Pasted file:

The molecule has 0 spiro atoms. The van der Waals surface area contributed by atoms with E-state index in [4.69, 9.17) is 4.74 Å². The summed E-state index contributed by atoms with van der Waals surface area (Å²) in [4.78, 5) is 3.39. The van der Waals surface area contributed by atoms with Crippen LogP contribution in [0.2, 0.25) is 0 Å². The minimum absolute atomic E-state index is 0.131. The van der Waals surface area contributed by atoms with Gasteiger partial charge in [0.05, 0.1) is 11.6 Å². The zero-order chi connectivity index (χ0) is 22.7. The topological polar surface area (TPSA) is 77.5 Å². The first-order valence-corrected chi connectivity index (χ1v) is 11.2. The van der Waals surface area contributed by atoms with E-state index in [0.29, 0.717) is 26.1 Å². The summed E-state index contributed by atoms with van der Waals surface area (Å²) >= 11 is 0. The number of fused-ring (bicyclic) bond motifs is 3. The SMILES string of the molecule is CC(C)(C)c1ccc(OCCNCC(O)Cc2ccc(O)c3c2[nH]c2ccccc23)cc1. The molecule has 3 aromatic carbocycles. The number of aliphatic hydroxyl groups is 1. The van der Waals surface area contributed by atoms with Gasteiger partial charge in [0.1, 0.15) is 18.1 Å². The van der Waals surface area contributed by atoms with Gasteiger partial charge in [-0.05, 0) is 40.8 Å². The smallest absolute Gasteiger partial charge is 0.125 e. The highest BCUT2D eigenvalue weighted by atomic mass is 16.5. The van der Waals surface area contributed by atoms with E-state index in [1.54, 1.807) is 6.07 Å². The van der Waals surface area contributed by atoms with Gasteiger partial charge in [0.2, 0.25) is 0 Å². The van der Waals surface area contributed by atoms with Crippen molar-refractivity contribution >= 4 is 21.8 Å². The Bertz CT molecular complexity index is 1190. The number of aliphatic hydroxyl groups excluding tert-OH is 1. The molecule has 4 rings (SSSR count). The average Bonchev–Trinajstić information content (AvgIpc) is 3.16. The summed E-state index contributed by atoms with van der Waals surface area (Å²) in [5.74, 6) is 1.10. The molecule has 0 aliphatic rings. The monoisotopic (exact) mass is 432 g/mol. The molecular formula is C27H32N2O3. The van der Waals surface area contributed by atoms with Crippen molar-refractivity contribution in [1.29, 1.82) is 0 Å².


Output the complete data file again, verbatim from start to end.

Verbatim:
The molecule has 0 spiro atoms. The van der Waals surface area contributed by atoms with E-state index in [4.69, 9.17) is 4.74 Å². The summed E-state index contributed by atoms with van der Waals surface area (Å²) in [4.78, 5) is 3.39. The van der Waals surface area contributed by atoms with Crippen LogP contribution in [0.2, 0.25) is 0 Å². The minimum absolute atomic E-state index is 0.131. The van der Waals surface area contributed by atoms with Gasteiger partial charge in [0.05, 0.1) is 11.6 Å². The zero-order chi connectivity index (χ0) is 22.7. The topological polar surface area (TPSA) is 77.5 Å². The first-order valence-corrected chi connectivity index (χ1v) is 11.2. The van der Waals surface area contributed by atoms with E-state index in [0.29, 0.717) is 26.1 Å². The summed E-state index contributed by atoms with van der Waals surface area (Å²) >= 11 is 0. The number of fused-ring (bicyclic) bond motifs is 3. The SMILES string of the molecule is CC(C)(C)c1ccc(OCCNCC(O)Cc2ccc(O)c3c2[nH]c2ccccc23)cc1. The molecule has 3 aromatic carbocycles. The number of aliphatic hydroxyl groups is 1. The van der Waals surface area contributed by atoms with Gasteiger partial charge in [0.1, 0.15) is 18.1 Å². The van der Waals surface area contributed by atoms with Gasteiger partial charge in [-0.05, 0) is 40.8 Å². The smallest absolute Gasteiger partial charge is 0.125 e. The highest BCUT2D eigenvalue weighted by atomic mass is 16.5. The van der Waals surface area contributed by atoms with E-state index in [1.54, 1.807) is 6.07 Å². The van der Waals surface area contributed by atoms with Gasteiger partial charge in [0.2, 0.25) is 0 Å². The van der Waals surface area contributed by atoms with Crippen molar-refractivity contribution >= 4 is 21.8 Å². The Bertz CT molecular complexity index is 1190. The number of aliphatic hydroxyl groups excluding tert-OH is 1. The molecule has 4 rings (SSSR count). The average Bonchev–Trinajstić information content (AvgIpc) is 3.16. The summed E-state index contributed by atoms with van der Waals surface area (Å²) in [5.74, 6) is 1.10. The molecule has 0 aliphatic rings. The monoisotopic (exact) mass is 432 g/mol. The molecular formula is C27H32N2O3. The van der Waals surface area contributed by atoms with Crippen molar-refractivity contribution in [1.29, 1.82) is 0 Å².